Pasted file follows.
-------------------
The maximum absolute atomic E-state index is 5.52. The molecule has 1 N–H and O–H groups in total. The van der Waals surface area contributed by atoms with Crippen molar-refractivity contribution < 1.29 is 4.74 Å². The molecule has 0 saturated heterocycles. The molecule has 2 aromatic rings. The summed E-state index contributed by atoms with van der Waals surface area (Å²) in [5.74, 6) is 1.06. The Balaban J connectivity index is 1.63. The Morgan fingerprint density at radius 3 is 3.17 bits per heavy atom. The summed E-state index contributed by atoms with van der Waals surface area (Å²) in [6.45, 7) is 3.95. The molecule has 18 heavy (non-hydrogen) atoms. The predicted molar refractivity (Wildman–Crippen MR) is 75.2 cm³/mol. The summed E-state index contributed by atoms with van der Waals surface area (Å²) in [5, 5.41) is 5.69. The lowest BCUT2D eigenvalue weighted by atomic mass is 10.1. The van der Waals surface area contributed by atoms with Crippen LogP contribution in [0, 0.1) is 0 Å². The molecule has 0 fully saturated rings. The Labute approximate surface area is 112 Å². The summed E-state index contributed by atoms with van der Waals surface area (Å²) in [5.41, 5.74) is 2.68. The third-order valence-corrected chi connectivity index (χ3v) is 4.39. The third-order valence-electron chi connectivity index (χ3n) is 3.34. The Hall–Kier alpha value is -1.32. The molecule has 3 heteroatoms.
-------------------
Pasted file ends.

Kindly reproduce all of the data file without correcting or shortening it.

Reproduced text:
The maximum absolute atomic E-state index is 5.52. The molecule has 1 N–H and O–H groups in total. The van der Waals surface area contributed by atoms with Crippen molar-refractivity contribution < 1.29 is 4.74 Å². The molecule has 0 saturated heterocycles. The molecule has 2 aromatic rings. The summed E-state index contributed by atoms with van der Waals surface area (Å²) in [5.74, 6) is 1.06. The Balaban J connectivity index is 1.63. The Morgan fingerprint density at radius 3 is 3.17 bits per heavy atom. The summed E-state index contributed by atoms with van der Waals surface area (Å²) in [6.45, 7) is 3.95. The molecule has 18 heavy (non-hydrogen) atoms. The predicted molar refractivity (Wildman–Crippen MR) is 75.2 cm³/mol. The summed E-state index contributed by atoms with van der Waals surface area (Å²) in [5, 5.41) is 5.69. The lowest BCUT2D eigenvalue weighted by atomic mass is 10.1. The van der Waals surface area contributed by atoms with Crippen LogP contribution in [0, 0.1) is 0 Å². The molecule has 0 fully saturated rings. The Labute approximate surface area is 112 Å². The summed E-state index contributed by atoms with van der Waals surface area (Å²) in [5.41, 5.74) is 2.68. The third-order valence-corrected chi connectivity index (χ3v) is 4.39. The third-order valence-electron chi connectivity index (χ3n) is 3.34. The Hall–Kier alpha value is -1.32. The molecule has 3 heteroatoms.